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On Tue, Apr 29, 2008 at 4:03 AM, Stéfan van der Walt < [hidden email]> wrote:
>
> What I meant was: would the plugin "slots" be decided beforehand, or
> could we manipulate them at runtime? I.e. what I would really enjoy
> doing is define arbitrary ufuncs and plug them in (not only the blas
> funcs and a select few others).
For each set of functions, there is a init function (just like python
extensions) you must call before calling any function, and you can do
what you want there: this could be controlled by environment variables
and the likes. I still don't have a clear idea on the API for handling
the different ways you would like to load the plugin (multi thread vs
monothread, SSE1/2/3/4 vs no SSE, etc...), though. I would prefer
every plugin to have exactly the same signature for the init function,
and would like to avoid as much as possible global state.
The thing I wanted to do but quickly gave up because of the complexity
is unloading/reloading a plugin. For example, at the beginning, you
may want to load atlas for the blas, and then use mkl instead.
cheers,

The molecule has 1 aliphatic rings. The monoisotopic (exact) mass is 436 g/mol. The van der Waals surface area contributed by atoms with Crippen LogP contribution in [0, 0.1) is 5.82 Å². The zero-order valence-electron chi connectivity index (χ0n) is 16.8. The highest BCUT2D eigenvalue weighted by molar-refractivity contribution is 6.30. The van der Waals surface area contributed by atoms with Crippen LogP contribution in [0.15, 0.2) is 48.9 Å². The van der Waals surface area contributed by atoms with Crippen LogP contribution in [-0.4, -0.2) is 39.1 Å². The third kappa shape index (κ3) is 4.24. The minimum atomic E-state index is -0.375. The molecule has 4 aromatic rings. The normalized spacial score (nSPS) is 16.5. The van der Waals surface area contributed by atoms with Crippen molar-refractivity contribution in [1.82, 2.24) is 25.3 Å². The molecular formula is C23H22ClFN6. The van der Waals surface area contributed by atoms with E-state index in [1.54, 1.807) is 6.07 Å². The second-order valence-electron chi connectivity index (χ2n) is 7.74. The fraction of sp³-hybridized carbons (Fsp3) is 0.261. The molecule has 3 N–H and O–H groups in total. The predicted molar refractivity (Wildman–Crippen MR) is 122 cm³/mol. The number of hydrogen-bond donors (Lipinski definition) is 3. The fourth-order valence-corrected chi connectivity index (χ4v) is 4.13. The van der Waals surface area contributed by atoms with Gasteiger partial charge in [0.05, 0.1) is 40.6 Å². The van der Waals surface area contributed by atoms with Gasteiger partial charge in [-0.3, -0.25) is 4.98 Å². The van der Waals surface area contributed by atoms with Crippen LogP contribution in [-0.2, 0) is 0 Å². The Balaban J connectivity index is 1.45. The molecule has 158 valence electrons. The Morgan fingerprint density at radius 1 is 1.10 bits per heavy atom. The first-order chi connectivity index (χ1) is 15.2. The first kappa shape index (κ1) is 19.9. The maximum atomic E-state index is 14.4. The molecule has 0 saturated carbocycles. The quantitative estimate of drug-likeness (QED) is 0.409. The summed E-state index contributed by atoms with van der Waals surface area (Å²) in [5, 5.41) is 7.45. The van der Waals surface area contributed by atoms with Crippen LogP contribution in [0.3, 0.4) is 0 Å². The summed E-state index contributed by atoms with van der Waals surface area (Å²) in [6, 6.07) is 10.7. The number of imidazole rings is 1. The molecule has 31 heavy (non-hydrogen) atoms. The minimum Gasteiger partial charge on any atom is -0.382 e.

David
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Stéfan van der Walt wrote:
>
> What I meant was: would the plugin "slots" be decided beforehand, or
> could we manipulate them at runtime? I.e. what I would really enjoy
> doing is define arbitrary ufuncs and plug them in (not only the blas
> funcs and a select few others).
>
Do you want to define the ufuncs at runtime ? Or do you want to be able
to select the ufuncs at runtime ?
cheers,
David
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2008/4/29 David Cournapeau < [hidden email]>:
> Stéfan van der Walt wrote:
> >
> > What I meant was: would the plugin "slots" be decided beforehand, or
> > could we manipulate them at runtime? I.e. what I would really enjoy
> > doing is define arbitrary ufuncs and plug them in (not only the blas
> > funcs and a select few others).
> >
>
> Do you want to define the ufuncs at runtime ? Or do you want to be able
> to select the ufuncs at runtime ?
Both, eventually, but I realise that this is somewhat out of the scope
of your original suggestion.
Don't let me distract you, I'm very keen to see what you come up with!
Cheers
Stéfan
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Stéfan van der Walt wrote:
> Don't let me distract you, I'm very keen to see what you come up with!
>
Well, the point of making my preliminary work public is to get
"distracted", as you put it :) It is really easy to come up with